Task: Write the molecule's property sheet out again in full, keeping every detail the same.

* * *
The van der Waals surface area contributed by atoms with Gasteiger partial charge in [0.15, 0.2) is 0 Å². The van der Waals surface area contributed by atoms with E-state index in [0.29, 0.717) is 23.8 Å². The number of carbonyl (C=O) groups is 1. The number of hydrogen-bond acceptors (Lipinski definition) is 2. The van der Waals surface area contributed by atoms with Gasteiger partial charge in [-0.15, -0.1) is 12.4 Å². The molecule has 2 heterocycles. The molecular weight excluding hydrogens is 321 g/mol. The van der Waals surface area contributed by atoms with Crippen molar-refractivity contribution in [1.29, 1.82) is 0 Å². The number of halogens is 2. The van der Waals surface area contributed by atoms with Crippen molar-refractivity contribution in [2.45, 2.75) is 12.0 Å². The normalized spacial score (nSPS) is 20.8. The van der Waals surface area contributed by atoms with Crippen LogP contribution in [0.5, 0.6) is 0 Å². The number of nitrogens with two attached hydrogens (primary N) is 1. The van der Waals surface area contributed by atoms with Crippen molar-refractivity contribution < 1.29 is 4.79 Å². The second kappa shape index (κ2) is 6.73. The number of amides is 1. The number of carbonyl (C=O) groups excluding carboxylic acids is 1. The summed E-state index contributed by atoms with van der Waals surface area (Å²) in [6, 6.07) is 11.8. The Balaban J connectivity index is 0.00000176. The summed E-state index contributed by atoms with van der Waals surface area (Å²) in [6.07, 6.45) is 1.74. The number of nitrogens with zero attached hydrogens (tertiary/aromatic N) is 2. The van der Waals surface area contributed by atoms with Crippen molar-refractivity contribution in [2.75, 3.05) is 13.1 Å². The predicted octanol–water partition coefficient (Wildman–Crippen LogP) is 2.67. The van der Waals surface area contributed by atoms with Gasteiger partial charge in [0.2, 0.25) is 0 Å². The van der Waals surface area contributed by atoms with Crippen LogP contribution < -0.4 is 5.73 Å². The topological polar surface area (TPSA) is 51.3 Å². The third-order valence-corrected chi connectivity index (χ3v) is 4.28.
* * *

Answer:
The van der Waals surface area contributed by atoms with Gasteiger partial charge in [0.15, 0.2) is 0 Å². The van der Waals surface area contributed by atoms with E-state index in [0.29, 0.717) is 23.8 Å². The number of carbonyl (C=O) groups is 1. The number of hydrogen-bond acceptors (Lipinski definition) is 2. The van der Waals surface area contributed by atoms with Gasteiger partial charge in [-0.15, -0.1) is 12.4 Å². The molecule has 2 heterocycles. The molecular weight excluding hydrogens is 321 g/mol. The van der Waals surface area contributed by atoms with Crippen molar-refractivity contribution in [1.29, 1.82) is 0 Å². The number of halogens is 2. The van der Waals surface area contributed by atoms with Crippen molar-refractivity contribution in [2.45, 2.75) is 12.0 Å². The normalized spacial score (nSPS) is 20.8. The van der Waals surface area contributed by atoms with Crippen LogP contribution in [0.5, 0.6) is 0 Å². The number of nitrogens with two attached hydrogens (primary N) is 1. The van der Waals surface area contributed by atoms with Crippen molar-refractivity contribution < 1.29 is 4.79 Å². The second kappa shape index (κ2) is 6.73. The number of amides is 1. The number of carbonyl (C=O) groups excluding carboxylic acids is 1. The summed E-state index contributed by atoms with van der Waals surface area (Å²) in [6, 6.07) is 11.8. The Balaban J connectivity index is 0.00000176. The summed E-state index contributed by atoms with van der Waals surface area (Å²) in [6.07, 6.45) is 1.74. The number of nitrogens with zero attached hydrogens (tertiary/aromatic N) is 2. The van der Waals surface area contributed by atoms with Crippen molar-refractivity contribution in [2.75, 3.05) is 13.1 Å². The predicted octanol–water partition coefficient (Wildman–Crippen LogP) is 2.67. The van der Waals surface area contributed by atoms with Gasteiger partial charge in [0.2, 0.25) is 0 Å². The van der Waals surface area contributed by atoms with Crippen LogP contribution < -0.4 is 5.73 Å². The topological polar surface area (TPSA) is 51.3 Å². The third-order valence-corrected chi connectivity index (χ3v) is 4.28.